Peñuela and DNA Pro Cycling continue to dominate, as the micro-stage of just 21km, up and over a climb from San Gil to Barichará, hometown of Hernán Buenahora, saw them lay the smack down, with Peñuela and Anet Barrera just riding away from the field completely, with Lina Hernández the only one to make it inside a minute. Peñuela took her fourth consecutive stage win out of four to show Marianne Vos over in Norway how it's done, and to match the stage win record set by Lilibeth Chacón last year (although it should be said, Chacón won an ITT and two MTFs, whereas Peñuela's have all been over very similar finishes until today) while Barrera was the best of the finishers from last year to take the start in this year's race. Ana Fagua was best of the rest, and Shoko Kashiki who climbed so well here last year also showed some form to say that without that crash on stage 1 she could have been a contender.

It's worth noting that Barrera is 23, and has been top 25 on Mount Baldy against the WWT pros three years ago, and top 5 in the Tour of the Gila earlier this year, the young Mexican does look to have some promise, similar to why Villalón and Núñez were brought across to Europe for this season, while Peñuela, at 35, obviously isn't as likely to see teams willing to bring her across the Atlantic. Prospect-watch may also suggest Ana Vivar might be worth watching - the Ecuadorian is only 18 and finished 5th ahead of a host of seasoned pros here, although obviously the short distance makes it a bit of a crapshoot as to how much can be drawn from this as an isolated result.
 
Estefanía Herrera broke Peñuela's dominance with a solo escape to win the queen stage in Colombia, though Peñuela defended her leader's jersey by coming in amongst the group of 9 that came in together a minute and a half behind Herrera. CTA did a 1-2 as well as Lina Hernández won the sprint for 2nd. Vivar lost four minutes but all the favourites were as you expect so Peñuela's GC win should be assured.
 
FDJ-SUEZ-Futuroscope continued their winning streak with the almost always smiling Marie Le Net conquering La Picto-Charentaise to take her first senior win. Sky Schneider finished second in her first European race in over two years.
 
DNA Pro Cycling let the break take the sixth and final stage of the Vuelta a Colombia, with Andrea Alzate of Colnago-CM outsprinting Leidy Muñoz of Team Illuminate in a two-up. Estefanía Herrera escaped later on to take 30 seconds or so back, but the remainder of the favourites came in together, well marshalled, to guarantee the overall win for Peñuela, who had stamped her authority all over this one. The exception was Jennifer Ducuara, who missed the split and lost several minutes to drop out of the top 10. Herrera was unable to succeed in her bid to break into the top 10, that 5 minute deficit from the crash on stage 3 being the difference maker.

Final GC (riders Colombian unless otherwise stated):
1 Diana Peñuela (DNA Pro Cycling) 15'02'05
2 Lina Marcela Hernández (Colombia Tierra de Atletas-GW-Shimano) +1'01
3 Anet Barrera (DNA Pro Cycling) MEX +1'24
4 Ana Cristina Sanabria (Colombia Tierra de Atletas-GW-Shimano) +2'46
5 Carolina Vargas (Colnago-CM) +2'51
6 Genesis Cortés (Team Saavedra-Gelvez-Indenorte) +3'14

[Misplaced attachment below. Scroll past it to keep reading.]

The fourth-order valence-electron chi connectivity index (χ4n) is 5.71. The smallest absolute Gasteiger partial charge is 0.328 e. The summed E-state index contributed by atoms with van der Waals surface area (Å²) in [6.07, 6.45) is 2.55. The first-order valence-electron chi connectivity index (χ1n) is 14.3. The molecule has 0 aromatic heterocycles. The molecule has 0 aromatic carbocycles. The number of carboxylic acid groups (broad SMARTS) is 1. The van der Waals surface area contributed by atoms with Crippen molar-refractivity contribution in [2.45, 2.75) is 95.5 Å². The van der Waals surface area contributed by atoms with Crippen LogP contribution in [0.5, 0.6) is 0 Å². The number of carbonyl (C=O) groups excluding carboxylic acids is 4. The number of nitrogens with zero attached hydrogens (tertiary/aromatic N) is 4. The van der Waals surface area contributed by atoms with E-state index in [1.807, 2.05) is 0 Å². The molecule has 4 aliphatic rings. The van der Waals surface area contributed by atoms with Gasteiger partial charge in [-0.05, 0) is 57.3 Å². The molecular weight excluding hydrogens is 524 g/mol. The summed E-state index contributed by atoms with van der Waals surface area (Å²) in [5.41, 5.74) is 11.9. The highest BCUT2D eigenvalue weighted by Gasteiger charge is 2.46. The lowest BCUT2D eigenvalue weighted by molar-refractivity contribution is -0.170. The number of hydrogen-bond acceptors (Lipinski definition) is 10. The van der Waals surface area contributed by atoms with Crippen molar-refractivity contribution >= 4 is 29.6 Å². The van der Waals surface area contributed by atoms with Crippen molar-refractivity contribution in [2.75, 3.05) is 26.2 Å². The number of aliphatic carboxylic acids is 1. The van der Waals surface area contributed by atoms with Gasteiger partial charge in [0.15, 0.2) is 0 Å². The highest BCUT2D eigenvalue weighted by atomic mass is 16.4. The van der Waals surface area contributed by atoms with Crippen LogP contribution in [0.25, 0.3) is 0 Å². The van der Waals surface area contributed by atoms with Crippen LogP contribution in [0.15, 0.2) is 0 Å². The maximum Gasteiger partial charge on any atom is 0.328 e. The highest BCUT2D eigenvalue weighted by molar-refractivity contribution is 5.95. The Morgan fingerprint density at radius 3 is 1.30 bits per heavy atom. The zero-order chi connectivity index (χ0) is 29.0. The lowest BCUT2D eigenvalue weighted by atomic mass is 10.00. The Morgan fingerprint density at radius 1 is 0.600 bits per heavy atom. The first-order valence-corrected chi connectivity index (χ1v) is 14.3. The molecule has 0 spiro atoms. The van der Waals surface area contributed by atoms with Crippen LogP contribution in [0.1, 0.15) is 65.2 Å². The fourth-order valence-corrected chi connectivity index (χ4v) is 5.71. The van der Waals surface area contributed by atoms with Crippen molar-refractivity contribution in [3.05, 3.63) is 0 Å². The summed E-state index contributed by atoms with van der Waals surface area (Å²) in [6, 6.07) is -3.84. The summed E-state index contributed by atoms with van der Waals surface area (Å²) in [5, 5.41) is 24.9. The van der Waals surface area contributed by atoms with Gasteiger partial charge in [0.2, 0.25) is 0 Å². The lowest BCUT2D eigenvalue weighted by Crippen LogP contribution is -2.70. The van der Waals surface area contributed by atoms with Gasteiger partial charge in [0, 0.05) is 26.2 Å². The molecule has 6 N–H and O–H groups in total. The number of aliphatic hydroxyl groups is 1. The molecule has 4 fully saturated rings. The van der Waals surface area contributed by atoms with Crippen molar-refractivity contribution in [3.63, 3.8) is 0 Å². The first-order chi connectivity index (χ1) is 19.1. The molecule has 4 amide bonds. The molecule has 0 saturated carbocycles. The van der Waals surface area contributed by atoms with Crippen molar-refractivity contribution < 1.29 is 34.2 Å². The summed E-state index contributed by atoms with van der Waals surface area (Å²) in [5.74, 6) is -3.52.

7 Andrea Alzate (Colnago-CM) +4'09
8 Esther Jessica Galarza (Avinal-Carmen de Viboral) ECU +4'10
9 Luisa Daniela Hernández (Merquimia Proyecta) +5'40
10 Ana Vivar (Movistar-Best PC) ECU +5'52
 
Reactions: Samu Cuenca
Eleonora Gasparrini took her first pro win in the MerXem Classic (the women's version of Schaal Sels), ahead of Megan Jastrab and Silvia Persico. A bit crazy to see only one Belgian, but four American riders in the top 10.




 
The Giro della Toscana starts tomorrow. It's been three-day race in the last eyars, but it has four stages this year. There are many of the best non-WWT riders on the start list. I don't think there's any live coverage though.



Kreiz Breizh in Bretagne is also being ridden tomorrow. It has been two-day race in the past two editions, but is now again only a one-day race. It will be broadcast live somewhere.

The start list is pretty strong with six WWT teams taking part:
 
The more important news is there will be an under 23 edition of L'Avenir - I suspect this may change the recruiting patterns of some women's teams - This will be a great advertisement to support the women's climbing ranks.
 
Persico is the ultimate placement rider, no? She's won two .2 races this year, but if we had a women's version of the 'top 10s without a win' competition sticking to pro race categories like we do in that thread... she has 27 so far this season, spread between pure bunch sprints like Gent-Wevelgem and RideLondon, puncheur finishes like Ojo Guareña in Burgos, dirt roads and classics like Strade Bianche and Brabantse Pijl, hilly races like Trofeo Binda, small group races like Bergamo in the Giro and Elsy Jacobs, and high mountains like Lagunas de Neila in Burgos, Super-Planche in the Tour and Passo Maniva in the Giro. She even has one in a prologue at Elsy Jacobs, a long TT is the only thing missing from her collection.

This is, like, Emma Johansson-esque.
 
The live stream from France was sadly not working well, so we couldn't see the finish. Persico won the QOM, while Le Net took over the lead in the Coupe de France.

Skalniak-Sójka took yet another victory on the prologue in Toscana, but the race is probably too hard for her to win the GC. We'll see.
 
The live stream from France was sadly not working well, so we couldn't see the finish. Persico won the QOM, while Le Net took over the lead in the Coupe de France.

Skalniak-Sójka took yet another victory on the prologue in Toscana, but the race is probably too hard for her to win the GC. We'll see.
Surely Skalniak gets signed by a WT team, especially considering the larger calendar which will give her opportunities to win races.
 
Reactions: Samu Cuenca

ASK THE COMMUNITY

TRENDING THREADS